“I’m a bit of a hedonist—I just strive to create beauty,” says Alexander of ATRA’s 2019 collection. “I don’t really like explaining my creative process too much, but one thing these pieces share in common is their simplicity.” Much in the same way Olympic athletes make superhuman feats look easy, the effortless elegance of ATRA’s latest additions belies technically complex joinery and production processes. The execution of new designs like the Korsu Chair and Zig Zag Table, described by Alexander as “visually simple and aesthetically viable, but not the easiest to manufacture,” was touch-and-go for a while.
“I originally wanted to use tons of exotic, tropical woods,” he elaborates. “But it turns out these aren’t very regulated and finding certified sources can be difficult.” Because of their rigidity and brittleness, they weren’t very good for making furniture, either. The sleek lines and weightless silhouettes that have become the hallmarks of ATRA’s designs demand flexibility and strength. This is why long-lived noble woods like mahogany, cedar, and walnut feature prominently in the collection. Bronze also makes a recurring appearance in the form of fixtures and embellishments. Like wood, it changes and evolves with time, a quality Alexander says he prizes highly—but that’s as much as he’s willing to intimate.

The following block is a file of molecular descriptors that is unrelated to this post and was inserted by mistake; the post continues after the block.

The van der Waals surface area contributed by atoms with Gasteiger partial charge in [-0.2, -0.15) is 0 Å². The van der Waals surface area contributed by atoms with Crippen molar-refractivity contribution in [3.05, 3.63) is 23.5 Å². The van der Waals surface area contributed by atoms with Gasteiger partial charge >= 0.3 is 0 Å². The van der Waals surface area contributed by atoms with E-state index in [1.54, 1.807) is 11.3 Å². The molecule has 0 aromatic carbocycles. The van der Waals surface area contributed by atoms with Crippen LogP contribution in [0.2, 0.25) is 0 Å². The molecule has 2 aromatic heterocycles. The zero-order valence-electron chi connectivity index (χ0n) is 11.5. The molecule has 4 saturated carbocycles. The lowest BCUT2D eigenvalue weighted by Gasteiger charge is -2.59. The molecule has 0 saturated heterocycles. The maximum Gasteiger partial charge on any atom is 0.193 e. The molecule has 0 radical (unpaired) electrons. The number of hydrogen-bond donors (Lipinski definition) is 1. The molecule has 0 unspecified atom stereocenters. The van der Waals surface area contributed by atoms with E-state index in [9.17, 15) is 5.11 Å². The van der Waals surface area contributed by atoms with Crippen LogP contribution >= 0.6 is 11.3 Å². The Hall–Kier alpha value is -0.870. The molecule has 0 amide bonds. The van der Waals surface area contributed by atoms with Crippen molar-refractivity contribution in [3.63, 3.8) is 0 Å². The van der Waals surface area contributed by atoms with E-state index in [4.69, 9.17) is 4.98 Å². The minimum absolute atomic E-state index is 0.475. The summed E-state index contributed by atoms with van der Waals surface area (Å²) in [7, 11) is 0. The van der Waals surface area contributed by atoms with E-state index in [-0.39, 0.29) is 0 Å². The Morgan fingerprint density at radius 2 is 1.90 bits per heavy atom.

“Look,” he explains. “I don’t want to dictate what people think about every detail of every piece. I’d rather everyone establish their own dialogue with the collection.”
Then, a bit exasperated, he adds, “Really I just want to make something beautiful that you’ll fall in love with, that will change your life and the space you live in, and that you’ll keep for a very long time.”